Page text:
Kurt Cobain's dead body was found by an electrician on April 8, 1994 in the greenhouse of his million-dollar Lake Washington Boulevard home in Seattle. Nobody is sure when the brilliant Nirvana singer/guitarist took his life, though -- as Charles Cross writes in his definitive biography Heavier Than Heaven, "The date of death was determined to be April 5, though it could have been 24 hours before or after." As with most details of Kurt's life, the myths overshadow the facts.
Almost everything about Cobain's final days and hours remains uncertain: He skipped out of a 28-day rehab program in Los Angeles on Day Two and flew back to Washington, coincidentally sitting next to ex-Guns N' Roses bassist Duff McKagan in first class. He tried to call Courtney Love, who was also in a rehab center. He bought shotgun shells. He put a copy of R.E.M.'s Automatic for the People in his CD player. He wrote a farewell note. And then he was gone.
Cobain was trying to escape pain, and many assume fame, but his relationship to the latter was far more complex. And in the nearly two decades since his death, his name, likeness, and music have wound up in unusual -- and some would argue irreverent -- places. Interestingly, his legacy on the Internet remains fuzzy: Nobody from the Cobain estate has bothered to obtain KurtCobain.com, which is currently a fansite that hasn't been updated since May 6, 2009. Nirvana curiously has a MySpace page, and Universal Music seems to be maintaining a Facebook presence, but there is no Nirvana.com -- HereIsNirvana.com, the "official site," only directs to a sign-up for a mailing list. Searching "Nirvana" brings up the band's Wikipedia page and Nirvana Club, a comprehensive international fan site.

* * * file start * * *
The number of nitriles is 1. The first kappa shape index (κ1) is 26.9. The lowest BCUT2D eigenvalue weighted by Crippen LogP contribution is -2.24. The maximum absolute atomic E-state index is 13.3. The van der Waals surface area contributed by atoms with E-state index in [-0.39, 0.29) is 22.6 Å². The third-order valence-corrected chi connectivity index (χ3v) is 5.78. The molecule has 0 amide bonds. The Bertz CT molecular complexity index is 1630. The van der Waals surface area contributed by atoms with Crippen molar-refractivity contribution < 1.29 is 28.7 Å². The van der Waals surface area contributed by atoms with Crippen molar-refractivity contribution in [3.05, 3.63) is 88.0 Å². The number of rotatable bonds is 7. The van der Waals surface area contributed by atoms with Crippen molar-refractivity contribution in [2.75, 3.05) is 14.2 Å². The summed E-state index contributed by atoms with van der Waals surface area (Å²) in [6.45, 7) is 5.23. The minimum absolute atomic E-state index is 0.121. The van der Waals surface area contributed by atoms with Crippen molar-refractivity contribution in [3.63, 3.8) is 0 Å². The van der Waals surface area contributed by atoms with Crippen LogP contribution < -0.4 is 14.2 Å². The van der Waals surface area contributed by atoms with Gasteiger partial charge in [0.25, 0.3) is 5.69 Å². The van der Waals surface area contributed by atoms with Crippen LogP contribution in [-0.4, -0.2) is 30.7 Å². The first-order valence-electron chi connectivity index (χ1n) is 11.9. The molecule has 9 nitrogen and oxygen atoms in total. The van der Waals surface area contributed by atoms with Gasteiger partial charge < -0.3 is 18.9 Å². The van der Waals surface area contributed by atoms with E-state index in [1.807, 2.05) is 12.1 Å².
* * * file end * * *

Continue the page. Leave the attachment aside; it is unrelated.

But remembering Cobain on the (presumed) date of his death is always good for business, so most publications are pulling out Nirvana goodies today. Here's what we recommend checking out:
• Excerpt of Heavier Than Heaven - This Seattle Times story from 2001 includes part of the chapter where Cross traces Cobain's chilling last days.
• What If Kurt Cobain Didn't Die? - Chuck Klosterman's 2004 column imagines Cobain's uncomfortable post-In Utero career moves.
• Cobain Unseen - Photos from Cross' book exploring the Cobain archives.
And three of The Amp's favorites: